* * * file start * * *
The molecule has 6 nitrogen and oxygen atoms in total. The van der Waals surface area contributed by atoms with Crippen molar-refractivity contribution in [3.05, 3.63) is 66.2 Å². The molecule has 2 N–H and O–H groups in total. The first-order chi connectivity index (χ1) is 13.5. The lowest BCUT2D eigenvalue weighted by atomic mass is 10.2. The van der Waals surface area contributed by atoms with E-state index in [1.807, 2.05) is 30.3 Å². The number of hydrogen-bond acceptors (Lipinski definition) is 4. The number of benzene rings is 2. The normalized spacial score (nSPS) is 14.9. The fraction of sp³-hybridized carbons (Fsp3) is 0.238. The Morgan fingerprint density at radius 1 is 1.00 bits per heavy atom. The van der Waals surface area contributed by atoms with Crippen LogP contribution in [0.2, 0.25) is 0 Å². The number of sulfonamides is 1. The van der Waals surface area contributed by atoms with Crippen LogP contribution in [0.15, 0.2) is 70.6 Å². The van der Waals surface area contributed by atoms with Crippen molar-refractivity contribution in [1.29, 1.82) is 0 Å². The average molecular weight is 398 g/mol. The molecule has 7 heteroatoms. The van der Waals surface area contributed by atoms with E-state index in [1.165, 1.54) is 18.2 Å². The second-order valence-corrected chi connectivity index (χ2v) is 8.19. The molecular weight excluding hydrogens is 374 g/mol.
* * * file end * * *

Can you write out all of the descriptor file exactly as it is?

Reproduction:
The molecule has 6 nitrogen and oxygen atoms in total. The van der Waals surface area contributed by atoms with Crippen molar-refractivity contribution in [3.05, 3.63) is 66.2 Å². The molecule has 2 N–H and O–H groups in total. The first-order chi connectivity index (χ1) is 13.5. The lowest BCUT2D eigenvalue weighted by atomic mass is 10.2. The van der Waals surface area contributed by atoms with E-state index in [1.807, 2.05) is 30.3 Å². The number of hydrogen-bond acceptors (Lipinski definition) is 4. The number of benzene rings is 2. The normalized spacial score (nSPS) is 14.9. The fraction of sp³-hybridized carbons (Fsp3) is 0.238. The Morgan fingerprint density at radius 1 is 1.00 bits per heavy atom. The van der Waals surface area contributed by atoms with Crippen LogP contribution in [0.2, 0.25) is 0 Å². The number of sulfonamides is 1. The van der Waals surface area contributed by atoms with Crippen LogP contribution in [0.15, 0.2) is 70.6 Å². The van der Waals surface area contributed by atoms with Crippen molar-refractivity contribution in [1.29, 1.82) is 0 Å². The average molecular weight is 398 g/mol. The molecule has 7 heteroatoms. The van der Waals surface area contributed by atoms with E-state index in [1.165, 1.54) is 18.2 Å². The second-order valence-corrected chi connectivity index (χ2v) is 8.19. The molecular weight excluding hydrogens is 374 g/mol.